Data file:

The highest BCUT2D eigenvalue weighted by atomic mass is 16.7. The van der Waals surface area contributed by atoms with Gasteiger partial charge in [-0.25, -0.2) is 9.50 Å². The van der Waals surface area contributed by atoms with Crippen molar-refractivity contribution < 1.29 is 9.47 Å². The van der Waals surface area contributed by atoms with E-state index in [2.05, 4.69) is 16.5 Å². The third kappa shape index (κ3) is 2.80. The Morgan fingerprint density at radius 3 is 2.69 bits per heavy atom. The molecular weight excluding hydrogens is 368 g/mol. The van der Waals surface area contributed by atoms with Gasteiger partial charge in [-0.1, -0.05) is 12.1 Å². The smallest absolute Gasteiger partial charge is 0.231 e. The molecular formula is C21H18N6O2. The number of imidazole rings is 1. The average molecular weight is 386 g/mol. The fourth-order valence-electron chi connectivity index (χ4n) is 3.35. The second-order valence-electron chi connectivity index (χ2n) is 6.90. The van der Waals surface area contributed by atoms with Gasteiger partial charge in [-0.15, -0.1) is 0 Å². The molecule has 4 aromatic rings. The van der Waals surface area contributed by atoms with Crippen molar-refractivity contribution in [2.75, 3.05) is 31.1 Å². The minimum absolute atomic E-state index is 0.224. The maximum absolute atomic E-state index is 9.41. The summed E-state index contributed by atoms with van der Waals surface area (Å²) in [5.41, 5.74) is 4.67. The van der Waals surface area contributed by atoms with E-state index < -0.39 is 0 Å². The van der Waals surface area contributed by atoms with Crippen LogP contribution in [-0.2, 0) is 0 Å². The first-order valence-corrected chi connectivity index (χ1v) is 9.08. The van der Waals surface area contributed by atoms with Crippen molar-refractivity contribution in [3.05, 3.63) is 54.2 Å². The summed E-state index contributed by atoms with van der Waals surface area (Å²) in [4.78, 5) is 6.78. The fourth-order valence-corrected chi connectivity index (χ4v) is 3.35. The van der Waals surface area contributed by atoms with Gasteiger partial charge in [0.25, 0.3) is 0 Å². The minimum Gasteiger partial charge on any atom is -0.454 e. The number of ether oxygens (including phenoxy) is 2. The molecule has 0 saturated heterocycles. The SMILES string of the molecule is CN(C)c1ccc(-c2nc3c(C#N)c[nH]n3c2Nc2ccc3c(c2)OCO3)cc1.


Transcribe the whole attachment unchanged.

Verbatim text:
The highest BCUT2D eigenvalue weighted by atomic mass is 16.7. The van der Waals surface area contributed by atoms with Gasteiger partial charge in [-0.25, -0.2) is 9.50 Å². The van der Waals surface area contributed by atoms with Crippen molar-refractivity contribution < 1.29 is 9.47 Å². The van der Waals surface area contributed by atoms with E-state index in [2.05, 4.69) is 16.5 Å². The third kappa shape index (κ3) is 2.80. The Morgan fingerprint density at radius 3 is 2.69 bits per heavy atom. The molecular weight excluding hydrogens is 368 g/mol. The van der Waals surface area contributed by atoms with Gasteiger partial charge in [-0.1, -0.05) is 12.1 Å². The smallest absolute Gasteiger partial charge is 0.231 e. The molecular formula is C21H18N6O2. The number of imidazole rings is 1. The average molecular weight is 386 g/mol. The fourth-order valence-electron chi connectivity index (χ4n) is 3.35. The second-order valence-electron chi connectivity index (χ2n) is 6.90. The van der Waals surface area contributed by atoms with Gasteiger partial charge in [-0.15, -0.1) is 0 Å². The molecule has 4 aromatic rings. The van der Waals surface area contributed by atoms with Crippen molar-refractivity contribution in [2.75, 3.05) is 31.1 Å². The minimum absolute atomic E-state index is 0.224. The maximum absolute atomic E-state index is 9.41. The summed E-state index contributed by atoms with van der Waals surface area (Å²) in [5.41, 5.74) is 4.67. The van der Waals surface area contributed by atoms with E-state index < -0.39 is 0 Å². The van der Waals surface area contributed by atoms with Crippen LogP contribution in [-0.2, 0) is 0 Å². The first-order valence-corrected chi connectivity index (χ1v) is 9.08. The van der Waals surface area contributed by atoms with Crippen molar-refractivity contribution in [3.05, 3.63) is 54.2 Å². The summed E-state index contributed by atoms with van der Waals surface area (Å²) in [4.78, 5) is 6.78. The fourth-order valence-corrected chi connectivity index (χ4v) is 3.35. The van der Waals surface area contributed by atoms with Gasteiger partial charge in [0.25, 0.3) is 0 Å². The minimum Gasteiger partial charge on any atom is -0.454 e. The number of ether oxygens (including phenoxy) is 2. The molecule has 0 saturated heterocycles. The SMILES string of the molecule is CN(C)c1ccc(-c2nc3c(C#N)c[nH]n3c2Nc2ccc3c(c2)OCO3)cc1.